7.5. BPELInvoke ESB Action Class Properties

Table 7.1. Properties

Property Explanation
This property is mandatory. It defines the service name registered in the WSDL which is associated with the deployed BPEL process.
This property is optional. It defines the name of the port associated with the deployed BPEL process that is registered in the WSDL. This parameter is only required if port-specific end-point configuration information has been registered as part of the BPEL process deployment.
This property is mandatory. It represents the WSDL operation being invoked.
Use this optional property to define the WSDL message part to which the inbound ESB message content should be mapped. Only use this property where the ESB message does not already represent a multi-part message.
Use this optional property to extract the content of a response multi-part WSDL message and place it in the ESB message being passed to the next action in the pipeline. (If this property is not defined, the complete multi-part message value will be placed in the ESB message.)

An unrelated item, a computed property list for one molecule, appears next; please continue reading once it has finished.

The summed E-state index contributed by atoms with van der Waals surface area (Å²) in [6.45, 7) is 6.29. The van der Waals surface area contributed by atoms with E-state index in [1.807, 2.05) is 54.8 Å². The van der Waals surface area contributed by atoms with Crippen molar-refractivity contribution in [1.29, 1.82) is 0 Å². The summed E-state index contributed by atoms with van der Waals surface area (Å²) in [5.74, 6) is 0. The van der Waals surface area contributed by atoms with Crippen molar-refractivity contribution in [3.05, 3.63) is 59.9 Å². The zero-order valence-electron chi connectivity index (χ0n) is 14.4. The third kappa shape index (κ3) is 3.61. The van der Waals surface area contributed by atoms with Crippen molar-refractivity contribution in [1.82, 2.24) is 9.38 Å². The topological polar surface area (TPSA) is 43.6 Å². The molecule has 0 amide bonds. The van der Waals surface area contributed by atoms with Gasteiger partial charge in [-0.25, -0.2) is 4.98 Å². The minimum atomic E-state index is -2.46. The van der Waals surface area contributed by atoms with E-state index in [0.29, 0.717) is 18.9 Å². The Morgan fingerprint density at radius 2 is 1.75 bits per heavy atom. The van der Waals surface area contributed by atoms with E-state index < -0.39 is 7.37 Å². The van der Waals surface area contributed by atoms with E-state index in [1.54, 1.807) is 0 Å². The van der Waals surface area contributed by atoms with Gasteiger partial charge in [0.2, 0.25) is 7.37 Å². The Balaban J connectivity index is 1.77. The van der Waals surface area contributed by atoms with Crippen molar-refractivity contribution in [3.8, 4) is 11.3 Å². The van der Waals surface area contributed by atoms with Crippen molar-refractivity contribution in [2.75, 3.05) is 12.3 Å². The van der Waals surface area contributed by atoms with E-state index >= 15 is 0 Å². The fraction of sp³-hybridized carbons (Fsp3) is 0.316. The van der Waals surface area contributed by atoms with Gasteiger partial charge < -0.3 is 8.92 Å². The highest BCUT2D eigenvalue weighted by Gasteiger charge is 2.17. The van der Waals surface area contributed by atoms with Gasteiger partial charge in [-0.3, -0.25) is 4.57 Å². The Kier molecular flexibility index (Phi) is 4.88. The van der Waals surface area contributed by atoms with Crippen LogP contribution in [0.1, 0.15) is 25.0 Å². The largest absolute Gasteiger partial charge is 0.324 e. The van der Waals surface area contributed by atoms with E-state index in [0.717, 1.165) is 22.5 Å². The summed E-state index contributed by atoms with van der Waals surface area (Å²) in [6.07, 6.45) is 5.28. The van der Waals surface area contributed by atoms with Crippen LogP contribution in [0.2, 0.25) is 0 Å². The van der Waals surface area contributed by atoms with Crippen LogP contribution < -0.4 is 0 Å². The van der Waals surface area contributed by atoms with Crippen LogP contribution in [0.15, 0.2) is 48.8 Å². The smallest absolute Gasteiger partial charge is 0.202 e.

Use this optional property to indicate whether a fault generated during the invocation of a BPEL process should be treated as a message (when the value of this property is false) or as an exception that will abort the ESB service. The default value is true, which aborts the service.
This ESB action supports inbound messages. The content of these messages must be defined as one of the following items:

Table 7.2. Properties

Item Explanation
If the message content is a DOM document or element, it can be used as the complete multi-part message or as the content of a message part. Use the requestPartName property to define it.
Java String
If the message content is a string representation of an XML document, the requestPartName is optional. If not specified, the document must represent the multi-part message.
If the message content is a string that does not represent an XML document, the requestPartName must be specified.